By Shenaaz Msusa




“The next word is DITCH; I repeat ditch,” announced the teacher loudly and clearly during our dictation test.

At the end of the “easy” paper we proceeded to swap tests and mark each other’s work. The teacher repeated the words, with the correct spelling this time. Excitement built up inside me as I remembered spelling all the words that far correctly. But suddenly a burst of laughter exploded behind me.

“Ma’am, someone spelt BITCH and not DITCH,” shouted a learner, while her fellow mates gasped for breath. The entire class laughed, while ma’am shook her head at the stupidity, looking directly at me. It was humiliating.

This happened in late high school; I loved reading and writing but still I could not differentiate between D and B. My spelling was clearly a joke, and as for grammar, what grammar? It was the end of the road for me.

Before that incident (which happened to be the cherry on top), I wrote day in, day out. I wrote stories, plays and articles. My imagination would burst with colourful ideas.

I only had one problem, spelling, that would ruin the entire story. I spent a few years in high school trying to perfect my spelling. I practiced constantly but for some odd reason it was never enough; I received the same results over and over again from my English teacher.

All my enthusiasm, hard work and ambition landed me a 60%, if I was lucky (speak of discouraging!). 

I never saw myself as a writer, so I pursued a career in Sports and Movement. Despite that, I still wrote, just for myself of course. I received no criticism. No editing. But where was the growth?

This year it all changed. I’ve waited five years for it to hit me, my big HELLO moment.

Earlier this year I wrote a love story; it had this amazing twist to it (mind blowing I would say). Something inside me whispered: “Hey, why not share it with a few of your book-loving friends and see what happens”. So after much contemplation, I shut the door of negative thought and started forwarding my work. I went to bed thinking, “Shenaaz, you shouldn’t have”.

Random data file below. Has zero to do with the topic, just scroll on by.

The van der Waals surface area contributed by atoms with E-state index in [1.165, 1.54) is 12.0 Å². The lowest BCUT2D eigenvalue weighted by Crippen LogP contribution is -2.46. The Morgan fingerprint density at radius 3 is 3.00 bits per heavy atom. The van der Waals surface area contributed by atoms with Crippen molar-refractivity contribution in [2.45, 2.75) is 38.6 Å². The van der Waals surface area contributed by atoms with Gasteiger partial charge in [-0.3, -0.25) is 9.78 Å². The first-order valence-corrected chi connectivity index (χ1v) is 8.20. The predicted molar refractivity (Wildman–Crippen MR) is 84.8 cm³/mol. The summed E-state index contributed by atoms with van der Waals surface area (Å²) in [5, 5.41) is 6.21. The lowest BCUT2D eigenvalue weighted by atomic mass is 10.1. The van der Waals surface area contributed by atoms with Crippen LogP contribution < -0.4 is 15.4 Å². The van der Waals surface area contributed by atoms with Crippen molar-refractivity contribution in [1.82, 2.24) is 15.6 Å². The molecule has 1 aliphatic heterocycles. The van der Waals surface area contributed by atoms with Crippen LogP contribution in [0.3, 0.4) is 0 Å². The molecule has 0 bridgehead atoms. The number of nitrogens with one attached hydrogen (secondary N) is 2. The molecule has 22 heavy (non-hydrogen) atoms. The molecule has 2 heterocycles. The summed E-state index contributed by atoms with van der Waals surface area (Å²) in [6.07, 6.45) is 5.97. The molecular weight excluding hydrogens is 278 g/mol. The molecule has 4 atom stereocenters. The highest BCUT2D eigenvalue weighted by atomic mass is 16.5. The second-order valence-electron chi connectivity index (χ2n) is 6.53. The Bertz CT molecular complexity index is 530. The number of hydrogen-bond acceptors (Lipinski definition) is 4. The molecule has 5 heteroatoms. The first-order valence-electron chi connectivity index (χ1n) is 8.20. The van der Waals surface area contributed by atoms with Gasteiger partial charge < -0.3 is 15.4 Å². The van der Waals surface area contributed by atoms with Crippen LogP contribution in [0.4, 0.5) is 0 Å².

I woke up that morning to an endless stream of messages. Some read, “OMG! I love it”. Or “This should be in a magazine or something”, “It’s perfect! Change nothing.”

But the message that most caught my attention was: “It is OK. Nice twist. You describe things really well but it needs some work…”.

I found myself crawling back into the cave before I could finish reading the rest of the text, which read, “Continue writing, continue practicing. Not everyone is going to love your style but what matters is that it’s you, so keep it like that. I LOVE THAT IT’S JUST YOU.”

It all came together at that moment: all this time I had kept my work to myself, I lost the opportunity to learn more, to improve because of some person in my past’s perspective on my spelling errors, forgetting that practice will enhance that. All I have to do is continue doing ME because that’s what makes the story authentic.

So I continued. 

I took my story, worked on it and submitted it. And now here I am submitting once again with the words ‘continue writing, just do you’ in mind. There is no way of growing, learning or improving hidden work.

My writing journey has been one bumpy road, but I have taken the wheel and I embark on this journey with high hopes.

I love writing, so I continue.


About the Author  


Born and raised in South African, Shenaaz Msusa is the daughter of a Malawian author, following in her father’s footsteps. Shenaaz is currently a 3rd year biokinetics student at the University of Johannesburg. She is passionate about writing and spends her free time turning her imagination into words. An up-and-coming author, she believes that one day she will write a book that will become a best seller and inspire many young writers that it’s possible to write, despite the struggles, language disabilities and so forth.


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